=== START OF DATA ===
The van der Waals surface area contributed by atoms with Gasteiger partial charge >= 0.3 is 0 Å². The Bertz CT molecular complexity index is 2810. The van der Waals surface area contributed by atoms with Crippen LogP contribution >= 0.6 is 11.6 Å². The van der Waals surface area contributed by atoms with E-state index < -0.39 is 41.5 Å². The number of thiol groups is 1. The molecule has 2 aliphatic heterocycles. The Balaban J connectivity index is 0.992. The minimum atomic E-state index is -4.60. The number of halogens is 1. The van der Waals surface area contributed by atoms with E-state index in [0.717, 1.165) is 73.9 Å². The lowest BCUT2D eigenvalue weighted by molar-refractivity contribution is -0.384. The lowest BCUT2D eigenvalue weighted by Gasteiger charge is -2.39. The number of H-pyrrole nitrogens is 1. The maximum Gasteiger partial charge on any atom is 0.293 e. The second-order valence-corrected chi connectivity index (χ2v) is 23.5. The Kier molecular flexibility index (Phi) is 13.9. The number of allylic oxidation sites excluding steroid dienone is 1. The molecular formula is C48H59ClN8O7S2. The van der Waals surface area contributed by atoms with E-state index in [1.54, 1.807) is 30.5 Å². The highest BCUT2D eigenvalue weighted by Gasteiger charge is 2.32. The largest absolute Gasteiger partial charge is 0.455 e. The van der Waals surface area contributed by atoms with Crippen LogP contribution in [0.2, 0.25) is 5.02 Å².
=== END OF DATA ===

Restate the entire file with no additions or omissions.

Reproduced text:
The van der Waals surface area contributed by atoms with Gasteiger partial charge >= 0.3 is 0 Å². The Bertz CT molecular complexity index is 2810. The van der Waals surface area contributed by atoms with Crippen LogP contribution >= 0.6 is 11.6 Å². The van der Waals surface area contributed by atoms with E-state index < -0.39 is 41.5 Å². The number of thiol groups is 1. The molecule has 2 aliphatic heterocycles. The Balaban J connectivity index is 0.992. The minimum atomic E-state index is -4.60. The number of halogens is 1. The van der Waals surface area contributed by atoms with E-state index in [0.717, 1.165) is 73.9 Å². The lowest BCUT2D eigenvalue weighted by molar-refractivity contribution is -0.384. The lowest BCUT2D eigenvalue weighted by Gasteiger charge is -2.39. The number of H-pyrrole nitrogens is 1. The maximum Gasteiger partial charge on any atom is 0.293 e. The second-order valence-corrected chi connectivity index (χ2v) is 23.5. The Kier molecular flexibility index (Phi) is 13.9. The number of allylic oxidation sites excluding steroid dienone is 1. The molecular formula is C48H59ClN8O7S2. The van der Waals surface area contributed by atoms with E-state index in [1.54, 1.807) is 30.5 Å². The highest BCUT2D eigenvalue weighted by Gasteiger charge is 2.32. The largest absolute Gasteiger partial charge is 0.455 e. The van der Waals surface area contributed by atoms with Crippen LogP contribution in [0.2, 0.25) is 5.02 Å².